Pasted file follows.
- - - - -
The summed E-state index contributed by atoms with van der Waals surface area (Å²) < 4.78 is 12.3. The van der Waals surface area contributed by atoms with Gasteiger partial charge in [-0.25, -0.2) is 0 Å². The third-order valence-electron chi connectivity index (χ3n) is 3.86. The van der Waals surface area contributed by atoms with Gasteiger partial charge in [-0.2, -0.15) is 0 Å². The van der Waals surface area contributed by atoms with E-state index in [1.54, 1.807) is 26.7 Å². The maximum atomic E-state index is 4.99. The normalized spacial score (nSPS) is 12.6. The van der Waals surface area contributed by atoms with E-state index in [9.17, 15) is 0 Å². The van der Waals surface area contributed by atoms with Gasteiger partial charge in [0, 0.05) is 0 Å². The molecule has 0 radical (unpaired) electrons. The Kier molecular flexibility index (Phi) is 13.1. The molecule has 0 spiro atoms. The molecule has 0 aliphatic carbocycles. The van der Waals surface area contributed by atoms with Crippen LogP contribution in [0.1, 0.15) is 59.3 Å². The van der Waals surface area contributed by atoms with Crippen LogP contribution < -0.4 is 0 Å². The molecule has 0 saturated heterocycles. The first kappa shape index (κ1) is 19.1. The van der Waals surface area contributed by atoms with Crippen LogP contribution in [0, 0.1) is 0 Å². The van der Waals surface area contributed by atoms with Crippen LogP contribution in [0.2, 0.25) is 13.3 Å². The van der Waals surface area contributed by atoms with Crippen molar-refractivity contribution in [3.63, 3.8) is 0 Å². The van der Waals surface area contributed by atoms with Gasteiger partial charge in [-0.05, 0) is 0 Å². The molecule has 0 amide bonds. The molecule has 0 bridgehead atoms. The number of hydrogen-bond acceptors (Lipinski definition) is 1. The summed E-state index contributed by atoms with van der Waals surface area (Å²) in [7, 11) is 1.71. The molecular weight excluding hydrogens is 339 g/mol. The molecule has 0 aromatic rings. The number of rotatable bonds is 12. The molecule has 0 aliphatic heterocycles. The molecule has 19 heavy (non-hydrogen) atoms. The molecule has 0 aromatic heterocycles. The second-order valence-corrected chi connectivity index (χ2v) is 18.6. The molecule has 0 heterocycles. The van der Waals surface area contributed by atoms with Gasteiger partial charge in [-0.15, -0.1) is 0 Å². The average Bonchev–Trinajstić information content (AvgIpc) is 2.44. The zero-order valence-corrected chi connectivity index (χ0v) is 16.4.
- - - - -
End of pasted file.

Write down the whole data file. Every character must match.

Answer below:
The summed E-state index contributed by atoms with van der Waals surface area (Å²) < 4.78 is 12.3. The van der Waals surface area contributed by atoms with Gasteiger partial charge in [-0.25, -0.2) is 0 Å². The third-order valence-electron chi connectivity index (χ3n) is 3.86. The van der Waals surface area contributed by atoms with Gasteiger partial charge in [-0.2, -0.15) is 0 Å². The van der Waals surface area contributed by atoms with E-state index in [1.54, 1.807) is 26.7 Å². The maximum atomic E-state index is 4.99. The normalized spacial score (nSPS) is 12.6. The van der Waals surface area contributed by atoms with E-state index in [9.17, 15) is 0 Å². The van der Waals surface area contributed by atoms with Gasteiger partial charge in [0, 0.05) is 0 Å². The molecule has 0 radical (unpaired) electrons. The Kier molecular flexibility index (Phi) is 13.1. The molecule has 0 spiro atoms. The molecule has 0 aliphatic carbocycles. The van der Waals surface area contributed by atoms with Crippen LogP contribution in [0.1, 0.15) is 59.3 Å². The van der Waals surface area contributed by atoms with Crippen LogP contribution < -0.4 is 0 Å². The molecule has 0 saturated heterocycles. The first kappa shape index (κ1) is 19.1. The van der Waals surface area contributed by atoms with Crippen LogP contribution in [0, 0.1) is 0 Å². The van der Waals surface area contributed by atoms with Crippen LogP contribution in [0.2, 0.25) is 13.3 Å². The van der Waals surface area contributed by atoms with Crippen molar-refractivity contribution in [3.63, 3.8) is 0 Å². The van der Waals surface area contributed by atoms with Gasteiger partial charge in [-0.05, 0) is 0 Å². The molecule has 0 amide bonds. The molecule has 0 bridgehead atoms. The number of hydrogen-bond acceptors (Lipinski definition) is 1. The summed E-state index contributed by atoms with van der Waals surface area (Å²) in [7, 11) is 1.71. The molecular weight excluding hydrogens is 339 g/mol. The molecule has 0 aromatic rings. The number of rotatable bonds is 12. The molecule has 0 aliphatic heterocycles. The molecule has 19 heavy (non-hydrogen) atoms. The molecule has 0 aromatic heterocycles. The second-order valence-corrected chi connectivity index (χ2v) is 18.6. The molecule has 0 heterocycles. The van der Waals surface area contributed by atoms with Gasteiger partial charge in [-0.15, -0.1) is 0 Å². The average Bonchev–Trinajstić information content (AvgIpc) is 2.44. The zero-order valence-corrected chi connectivity index (χ0v) is 16.4.